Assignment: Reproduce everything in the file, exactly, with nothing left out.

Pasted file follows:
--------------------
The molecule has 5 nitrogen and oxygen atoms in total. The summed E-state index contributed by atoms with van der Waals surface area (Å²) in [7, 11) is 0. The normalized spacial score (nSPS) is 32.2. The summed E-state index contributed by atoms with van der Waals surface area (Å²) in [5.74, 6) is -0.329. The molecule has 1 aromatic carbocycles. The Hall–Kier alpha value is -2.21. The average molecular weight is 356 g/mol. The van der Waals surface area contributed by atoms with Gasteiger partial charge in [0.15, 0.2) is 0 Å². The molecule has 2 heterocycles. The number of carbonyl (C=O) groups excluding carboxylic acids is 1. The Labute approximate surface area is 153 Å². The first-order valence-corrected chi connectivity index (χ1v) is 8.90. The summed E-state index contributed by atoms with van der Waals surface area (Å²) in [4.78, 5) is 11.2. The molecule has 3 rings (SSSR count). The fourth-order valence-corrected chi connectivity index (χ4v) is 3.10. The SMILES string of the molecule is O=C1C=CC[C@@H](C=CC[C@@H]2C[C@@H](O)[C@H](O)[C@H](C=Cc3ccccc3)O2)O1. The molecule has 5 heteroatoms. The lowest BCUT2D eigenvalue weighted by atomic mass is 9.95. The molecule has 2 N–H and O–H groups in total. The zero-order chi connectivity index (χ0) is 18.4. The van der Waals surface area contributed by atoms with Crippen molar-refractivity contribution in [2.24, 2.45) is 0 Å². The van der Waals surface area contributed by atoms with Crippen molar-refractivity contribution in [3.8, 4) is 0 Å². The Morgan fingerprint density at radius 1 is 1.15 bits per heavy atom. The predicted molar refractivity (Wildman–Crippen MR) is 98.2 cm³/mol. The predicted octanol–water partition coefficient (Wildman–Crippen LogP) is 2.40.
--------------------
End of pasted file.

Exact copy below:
The molecule has 5 nitrogen and oxygen atoms in total. The summed E-state index contributed by atoms with van der Waals surface area (Å²) in [7, 11) is 0. The normalized spacial score (nSPS) is 32.2. The summed E-state index contributed by atoms with van der Waals surface area (Å²) in [5.74, 6) is -0.329. The molecule has 1 aromatic carbocycles. The Hall–Kier alpha value is -2.21. The average molecular weight is 356 g/mol. The van der Waals surface area contributed by atoms with Gasteiger partial charge in [0.15, 0.2) is 0 Å². The molecule has 2 heterocycles. The number of carbonyl (C=O) groups excluding carboxylic acids is 1. The Labute approximate surface area is 153 Å². The first-order valence-corrected chi connectivity index (χ1v) is 8.90. The summed E-state index contributed by atoms with van der Waals surface area (Å²) in [4.78, 5) is 11.2. The molecule has 3 rings (SSSR count). The fourth-order valence-corrected chi connectivity index (χ4v) is 3.10. The SMILES string of the molecule is O=C1C=CC[C@@H](C=CC[C@@H]2C[C@@H](O)[C@H](O)[C@H](C=Cc3ccccc3)O2)O1. The molecule has 5 heteroatoms. The lowest BCUT2D eigenvalue weighted by atomic mass is 9.95. The molecule has 2 N–H and O–H groups in total. The zero-order chi connectivity index (χ0) is 18.4. The van der Waals surface area contributed by atoms with Crippen molar-refractivity contribution in [2.24, 2.45) is 0 Å². The van der Waals surface area contributed by atoms with Crippen molar-refractivity contribution in [3.8, 4) is 0 Å². The Morgan fingerprint density at radius 1 is 1.15 bits per heavy atom. The predicted molar refractivity (Wildman–Crippen MR) is 98.2 cm³/mol. The predicted octanol–water partition coefficient (Wildman–Crippen LogP) is 2.40.